You don’t have to be David Beckham to have a career in the world of soccer
If being the soccer player your parents told you you would be didn’t quite pan out, there are plenty of opportunities for soccer-related work.
Contrary to what many of us believe, soccer, not American football, is the world’s most popular spectator sport, and jobs as coaches, trainers, referees, and administrators are out their waiting to be scored.
One popular website is mls.teamworkonline. Example jobs on that board are: coordinator, community relations for the Portland Timbers, building engineer for the San Jose Earthquakes, and human resources manager for the Columbus Crew. You might not get to kick a ball around, but you will be in the soccer industry and you’ll be able to rub shoulders with the athletes.
According to Monster.com, jobs such as meeting and special-event planners who work in soccer earn approximately $55,000 a year and the average communications manager earns about $87,000 according to the Salary Wizard.
All that and probably free tickets.
Allison Chan played soccer as a young girl growing up in Carlsbad. She went on to play at University of Miami and had hoped to have a career as a professional player, but she didn’t make the cut. Instead, she became an intern for the LA Galaxy, realized she could find other ways to fulfill her soccer goals and eventually became a girl’s high school soccer coach in Florida.
“Everyone thinks they are good enough to play, but there is so much competition out there,” she said. “My dream of being a soccer player shifted to being a soccer coach. I love my job and I still get to play the game.”
Becoming a soccer coach is looking to be a good bet. According to the U.S. Bureau of Labor Statistics, employment of coaches and scouts is projected to grow 15 percent from 2012 to 2022, faster than the average for all occupations. They report that rising participation in high school and college sports could increase demand for coaches and scouts.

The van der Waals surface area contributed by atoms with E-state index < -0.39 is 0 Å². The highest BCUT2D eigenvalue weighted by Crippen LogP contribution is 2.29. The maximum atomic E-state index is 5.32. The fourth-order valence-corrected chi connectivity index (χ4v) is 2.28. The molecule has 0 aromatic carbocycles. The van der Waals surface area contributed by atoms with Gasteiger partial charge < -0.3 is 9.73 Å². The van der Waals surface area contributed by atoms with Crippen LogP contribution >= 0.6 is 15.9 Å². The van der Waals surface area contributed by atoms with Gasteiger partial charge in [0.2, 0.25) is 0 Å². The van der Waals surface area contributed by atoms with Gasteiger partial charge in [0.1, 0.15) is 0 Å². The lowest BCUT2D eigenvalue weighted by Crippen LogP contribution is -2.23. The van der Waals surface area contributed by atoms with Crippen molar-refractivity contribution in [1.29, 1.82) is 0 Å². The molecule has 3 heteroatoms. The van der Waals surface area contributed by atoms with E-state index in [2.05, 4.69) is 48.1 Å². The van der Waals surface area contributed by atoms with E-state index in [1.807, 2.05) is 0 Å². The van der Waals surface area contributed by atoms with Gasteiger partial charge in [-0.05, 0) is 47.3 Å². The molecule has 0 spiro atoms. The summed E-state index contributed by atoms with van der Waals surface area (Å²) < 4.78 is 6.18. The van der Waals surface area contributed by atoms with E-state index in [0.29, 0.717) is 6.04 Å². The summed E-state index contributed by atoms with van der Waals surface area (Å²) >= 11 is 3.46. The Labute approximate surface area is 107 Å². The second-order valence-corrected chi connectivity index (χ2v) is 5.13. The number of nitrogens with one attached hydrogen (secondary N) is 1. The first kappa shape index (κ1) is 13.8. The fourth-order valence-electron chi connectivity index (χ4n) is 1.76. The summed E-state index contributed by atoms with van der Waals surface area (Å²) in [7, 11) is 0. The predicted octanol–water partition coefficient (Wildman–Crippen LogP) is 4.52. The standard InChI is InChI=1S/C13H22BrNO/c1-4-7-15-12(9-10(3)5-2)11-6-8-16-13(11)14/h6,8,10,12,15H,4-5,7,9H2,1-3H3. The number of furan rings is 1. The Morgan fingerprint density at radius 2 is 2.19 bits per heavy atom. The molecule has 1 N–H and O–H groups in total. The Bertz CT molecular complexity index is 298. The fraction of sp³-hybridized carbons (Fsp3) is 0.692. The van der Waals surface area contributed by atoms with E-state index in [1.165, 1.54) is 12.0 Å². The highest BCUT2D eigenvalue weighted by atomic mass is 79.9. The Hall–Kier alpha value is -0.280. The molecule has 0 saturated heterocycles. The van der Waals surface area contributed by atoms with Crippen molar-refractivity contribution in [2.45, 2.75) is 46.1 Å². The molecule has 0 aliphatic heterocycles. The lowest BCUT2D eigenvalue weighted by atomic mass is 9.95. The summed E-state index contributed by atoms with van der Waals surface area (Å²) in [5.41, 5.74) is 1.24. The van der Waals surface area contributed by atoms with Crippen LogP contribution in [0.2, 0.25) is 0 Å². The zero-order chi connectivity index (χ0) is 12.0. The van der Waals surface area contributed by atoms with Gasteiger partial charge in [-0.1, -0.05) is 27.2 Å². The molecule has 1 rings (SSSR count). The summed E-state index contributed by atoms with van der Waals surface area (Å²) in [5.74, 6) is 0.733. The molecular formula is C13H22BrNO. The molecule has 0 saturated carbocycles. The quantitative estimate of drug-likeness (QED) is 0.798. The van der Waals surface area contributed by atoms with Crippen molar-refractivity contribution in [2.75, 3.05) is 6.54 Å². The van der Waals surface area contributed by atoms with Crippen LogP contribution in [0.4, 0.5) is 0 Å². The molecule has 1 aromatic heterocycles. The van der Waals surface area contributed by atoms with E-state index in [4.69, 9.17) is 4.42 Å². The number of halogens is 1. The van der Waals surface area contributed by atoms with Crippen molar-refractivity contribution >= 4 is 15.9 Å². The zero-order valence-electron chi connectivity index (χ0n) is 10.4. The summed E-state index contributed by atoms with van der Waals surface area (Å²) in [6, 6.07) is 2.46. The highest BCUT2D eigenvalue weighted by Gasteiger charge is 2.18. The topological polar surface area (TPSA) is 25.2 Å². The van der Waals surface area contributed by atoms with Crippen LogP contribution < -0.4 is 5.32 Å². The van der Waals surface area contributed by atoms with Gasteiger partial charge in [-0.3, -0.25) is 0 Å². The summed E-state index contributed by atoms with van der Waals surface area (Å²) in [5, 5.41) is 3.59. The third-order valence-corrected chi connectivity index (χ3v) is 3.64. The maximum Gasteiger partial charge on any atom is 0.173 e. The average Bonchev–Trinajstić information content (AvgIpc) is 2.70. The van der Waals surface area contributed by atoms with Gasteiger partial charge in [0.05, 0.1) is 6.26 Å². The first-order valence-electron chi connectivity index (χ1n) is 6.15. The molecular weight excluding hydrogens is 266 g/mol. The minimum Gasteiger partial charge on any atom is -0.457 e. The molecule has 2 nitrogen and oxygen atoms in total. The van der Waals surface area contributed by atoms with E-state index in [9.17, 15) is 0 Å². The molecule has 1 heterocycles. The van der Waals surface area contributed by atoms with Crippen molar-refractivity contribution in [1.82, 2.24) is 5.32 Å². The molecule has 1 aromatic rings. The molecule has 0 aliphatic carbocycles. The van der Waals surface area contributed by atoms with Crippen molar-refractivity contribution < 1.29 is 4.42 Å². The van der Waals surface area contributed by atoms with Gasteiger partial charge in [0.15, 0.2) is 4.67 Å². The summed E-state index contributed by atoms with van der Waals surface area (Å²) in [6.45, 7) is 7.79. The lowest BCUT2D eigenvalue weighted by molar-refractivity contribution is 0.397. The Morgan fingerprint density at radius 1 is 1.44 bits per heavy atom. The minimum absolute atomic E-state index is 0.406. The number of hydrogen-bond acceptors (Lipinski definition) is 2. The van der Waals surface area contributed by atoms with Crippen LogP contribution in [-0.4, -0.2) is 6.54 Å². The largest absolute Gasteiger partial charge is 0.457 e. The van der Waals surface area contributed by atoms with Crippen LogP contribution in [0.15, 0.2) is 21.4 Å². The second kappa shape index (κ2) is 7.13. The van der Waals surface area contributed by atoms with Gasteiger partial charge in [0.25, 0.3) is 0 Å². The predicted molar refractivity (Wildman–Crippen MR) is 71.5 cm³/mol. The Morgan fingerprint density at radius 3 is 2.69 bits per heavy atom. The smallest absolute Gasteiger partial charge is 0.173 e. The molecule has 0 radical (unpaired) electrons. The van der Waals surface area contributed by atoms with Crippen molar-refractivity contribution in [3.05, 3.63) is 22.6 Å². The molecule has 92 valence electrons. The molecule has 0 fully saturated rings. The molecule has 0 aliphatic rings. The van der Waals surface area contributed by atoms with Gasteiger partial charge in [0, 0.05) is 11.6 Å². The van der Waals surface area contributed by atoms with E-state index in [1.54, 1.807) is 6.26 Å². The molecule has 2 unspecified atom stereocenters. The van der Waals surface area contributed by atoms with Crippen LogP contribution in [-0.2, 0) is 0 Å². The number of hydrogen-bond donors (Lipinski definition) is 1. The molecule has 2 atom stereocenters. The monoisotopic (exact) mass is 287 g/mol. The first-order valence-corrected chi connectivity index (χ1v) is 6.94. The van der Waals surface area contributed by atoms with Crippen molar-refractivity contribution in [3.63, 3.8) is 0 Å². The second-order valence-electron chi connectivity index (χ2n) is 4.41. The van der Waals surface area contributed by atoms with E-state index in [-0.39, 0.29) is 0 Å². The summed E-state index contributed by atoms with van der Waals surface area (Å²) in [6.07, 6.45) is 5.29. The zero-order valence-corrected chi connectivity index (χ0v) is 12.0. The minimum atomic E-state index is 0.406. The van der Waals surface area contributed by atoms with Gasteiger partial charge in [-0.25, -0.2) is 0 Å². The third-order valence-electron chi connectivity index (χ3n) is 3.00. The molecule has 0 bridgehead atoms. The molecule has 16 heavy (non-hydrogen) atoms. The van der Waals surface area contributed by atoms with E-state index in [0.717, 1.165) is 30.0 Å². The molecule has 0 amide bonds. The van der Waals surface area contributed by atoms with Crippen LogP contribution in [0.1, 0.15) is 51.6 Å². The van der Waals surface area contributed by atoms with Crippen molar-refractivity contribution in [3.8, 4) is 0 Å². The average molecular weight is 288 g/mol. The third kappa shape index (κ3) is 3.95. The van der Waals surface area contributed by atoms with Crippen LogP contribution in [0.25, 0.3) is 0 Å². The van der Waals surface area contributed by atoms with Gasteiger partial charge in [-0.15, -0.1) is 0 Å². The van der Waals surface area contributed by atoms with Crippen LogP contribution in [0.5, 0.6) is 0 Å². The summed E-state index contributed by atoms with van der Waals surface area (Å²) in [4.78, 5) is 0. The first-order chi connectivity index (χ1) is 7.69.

“High school enrollment is projected to increase over the next decade, resulting in a rise in the number of student-athletes. As schools offer more athletic programs and more students participate in sports, the demand for coaches may increase.
Participation in college sports is also projected to increase over the next decade, particularly at smaller colleges and in women’s sports. Coaches in girls’ and women’s sports may have better job opportunities and face less competition for positions.”
The National Soccer Coaches of America lists coaching jobs for all levels jobs on their site- NSCAA.com
Sales representative jobs are also big in the world of soccer. From selling parents on sending their little prodigy to soccer camp or buying tickets to the pro games, these jobs are also out there- and you don’t have to even be in shape.
While The US team’s first World Cup match — a 2-1 victory over Ghana — was ESPN’s most watched men’s soccer game ever, averaging 11.09 million viewers throughout the match shows that soccer is catching on in America. U.S.YouthSoccer.org puts the number of children playing this international sport in 2012 at 3,020,633, so the opportunity to catch this wave of football excitement shouldn’t be too difficult.
If you don’t want to go back to college, but still want to major in this game, there are online courses to train you. The Soccer Management and Scouting Course is offered by Sports Management Worldwide and they advertise that their students can go on to apply with teams in England, Germany, and Australia.
If you like the action on the field you can train to become a referee by attending a referee training course. Soccerrefereeusa.com offers classes and you can take a two-hour test online to see if you qualify.
Just because you no longer run around a field in short-shorts kicking a ball doesn’t mean your dream of a career in soccer is over. As David Beckham once said, “Soccer is a magical game.” So go make some magic and a paycheck.